[Math Lair] Egyptian Mathematics

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"It was among the Egyptians that geometry is generally held to have been discovered. It owed its discovery to the practice of land measurement. For the Egyptians had to perform such measurements because the overflow of the Nile would cause the boundary of each person's land to disappear."
Proclus (5th century A.D.)

The story of mathematics starts at least 5,000 years ago in Ancient Egypt. Tradition holds that the first geometers were Egyptian. As the annual flooding of the Nile river wiped out all boundary markers, it was necessary to figure out each year where one property ended and another began.

Building the pyramids would also require mathematical knowledge. Some of the pyramids also contain interesting relationships which, although they are usually accidents or coincidences, are interesting to note. For example, the ratio of the length of one side of the Great Pyramid of Cheops at Giza is approximately π/2. The Greek historian Herodotus wrote that the pyramid was built so that the area of each lateral face would equal the area of a square with side length equal to the pyramid's height, in which case the ratio above would automatically approximate π. [Title of the Rhind Mathematical Papyrus]

The advent of an agricultural society in Ancient Egypt led to a class of priests and scribes who spent some of their time working on mathematics. These scribes would have wrote on papyrus. In some cases papyrus can be well-preserved in the dry Egyptian climate, and so some of the papyri have survived to this day. From a mathematical perspective, the most important are the Moscow Papyrus and the Rhind Papyrus.

The Rhind Papyrus is the work of the scribe Ahmes, and dates to around 1650 B.C. Ahmes is the earliest mathematician whom we know by name. The papyrus deals with many different problems that the ancient Egyptians would have encountered.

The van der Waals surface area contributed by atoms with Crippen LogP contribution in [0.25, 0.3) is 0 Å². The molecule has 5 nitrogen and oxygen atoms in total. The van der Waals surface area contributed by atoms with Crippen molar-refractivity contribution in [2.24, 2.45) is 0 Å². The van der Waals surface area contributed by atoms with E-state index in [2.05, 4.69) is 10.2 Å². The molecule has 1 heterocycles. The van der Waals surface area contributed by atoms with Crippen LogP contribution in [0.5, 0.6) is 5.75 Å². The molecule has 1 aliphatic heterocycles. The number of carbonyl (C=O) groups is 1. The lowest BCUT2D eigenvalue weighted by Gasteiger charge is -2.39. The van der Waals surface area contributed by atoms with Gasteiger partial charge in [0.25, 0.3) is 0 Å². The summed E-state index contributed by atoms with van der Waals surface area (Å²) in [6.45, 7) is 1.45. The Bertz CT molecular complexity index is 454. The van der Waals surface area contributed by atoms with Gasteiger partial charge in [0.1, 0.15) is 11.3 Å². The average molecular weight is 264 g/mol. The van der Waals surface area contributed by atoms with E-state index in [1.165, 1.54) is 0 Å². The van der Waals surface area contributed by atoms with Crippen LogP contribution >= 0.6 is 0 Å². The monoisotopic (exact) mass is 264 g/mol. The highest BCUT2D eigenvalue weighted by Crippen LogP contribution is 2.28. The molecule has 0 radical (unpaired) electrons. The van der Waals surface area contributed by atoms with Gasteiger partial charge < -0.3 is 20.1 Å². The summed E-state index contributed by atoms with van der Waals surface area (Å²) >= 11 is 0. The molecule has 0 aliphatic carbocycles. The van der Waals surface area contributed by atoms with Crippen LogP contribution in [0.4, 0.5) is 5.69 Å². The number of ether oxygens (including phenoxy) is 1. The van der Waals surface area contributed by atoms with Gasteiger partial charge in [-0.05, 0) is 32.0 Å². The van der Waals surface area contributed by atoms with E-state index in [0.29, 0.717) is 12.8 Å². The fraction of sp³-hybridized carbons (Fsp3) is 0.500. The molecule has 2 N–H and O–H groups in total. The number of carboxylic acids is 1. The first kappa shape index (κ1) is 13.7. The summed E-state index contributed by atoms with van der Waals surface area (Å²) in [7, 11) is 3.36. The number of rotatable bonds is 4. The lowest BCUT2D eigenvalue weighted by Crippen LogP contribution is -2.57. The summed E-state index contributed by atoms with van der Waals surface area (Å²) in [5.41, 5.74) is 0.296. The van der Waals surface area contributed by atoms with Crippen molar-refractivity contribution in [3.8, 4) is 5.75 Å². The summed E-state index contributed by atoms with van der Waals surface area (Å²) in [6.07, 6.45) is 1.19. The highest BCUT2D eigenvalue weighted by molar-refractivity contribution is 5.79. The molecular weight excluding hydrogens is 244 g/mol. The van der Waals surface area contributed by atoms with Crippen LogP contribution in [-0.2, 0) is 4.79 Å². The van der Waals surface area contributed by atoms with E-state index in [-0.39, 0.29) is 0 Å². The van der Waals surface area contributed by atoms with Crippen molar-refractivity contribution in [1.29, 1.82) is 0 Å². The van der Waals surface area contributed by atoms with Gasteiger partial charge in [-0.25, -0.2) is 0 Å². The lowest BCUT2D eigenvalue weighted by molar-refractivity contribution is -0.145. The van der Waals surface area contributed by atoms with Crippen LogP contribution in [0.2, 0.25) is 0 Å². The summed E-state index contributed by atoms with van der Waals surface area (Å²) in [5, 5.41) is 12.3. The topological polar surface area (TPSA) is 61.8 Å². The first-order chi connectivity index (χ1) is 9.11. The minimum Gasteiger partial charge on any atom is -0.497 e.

The papyrus is able to give us a fairly good picture of the state of Egyptian mathematics. The measurement of figures and solids plays an important part of this papyrus. There are no theorems as we would call them; everything is stated in the form of a problem, and not in general terms but using actual numbers (for example: "measure a rectangle the sides of which contain two and ten units of length").

There is also a section of arithmetical problems, which is headed "Directions for knowing all dark things". The first part contains directions for expressing as unit fractions numbers of the form 2/(2x+1). The ancient Egyptians, with the exception of 2/3, only dealt with unit fractions; see my Egyptian Fractions page for more details.

Ahmes also writes about multiplication, which he accomplished by repeated adding, and he also posed some algebra problems, which is interesting considering that the ancient Greeks paid little attention to algebra.

One interesting problem in the papyrus is problem 79, which is discussed further at St. Ives Riddle.

The Moscow Papyrus is a somewhat shorter papyrus written around 1850 B.C. The Moscow Papyrus contains several interesting geometry problems. One such problem is the fourteenth problem, which determines the volume of a truncated pyramid with a square base. The method used for doing so dovetails with the formula that we know today, namely

V = ⅓h(a² + ab + b²)
This is interesting because the formula is quite complicated and not easy to either deduce or discover empirically.

Here are a few other highlights:

The Egyptian Calendar: The Egyptian calendar appears to date from 4,241 B.C., although it is possible that it dates from 1,460 years later. It consisted of 365 days; as the mean solar year is about 365.2422 days, the Egyptian calendar would gradually fall out of synch with the seasons over a cycle of around 1,460 years.

Egyptian Numerals: The Egyptians wrote numbers using a base-10, non-place-value system. On a mace dating to 3100 B.C., numbers in the millions are recorded.

You may also be interested in Egyptian Fractions.

Math history timeline

On our sister site All Fun and Games, you can view interesting facts about Egypt, including a few ancient Egypt math facts.

Sources used (see bibliography page for titles corresponding to numbers): 35.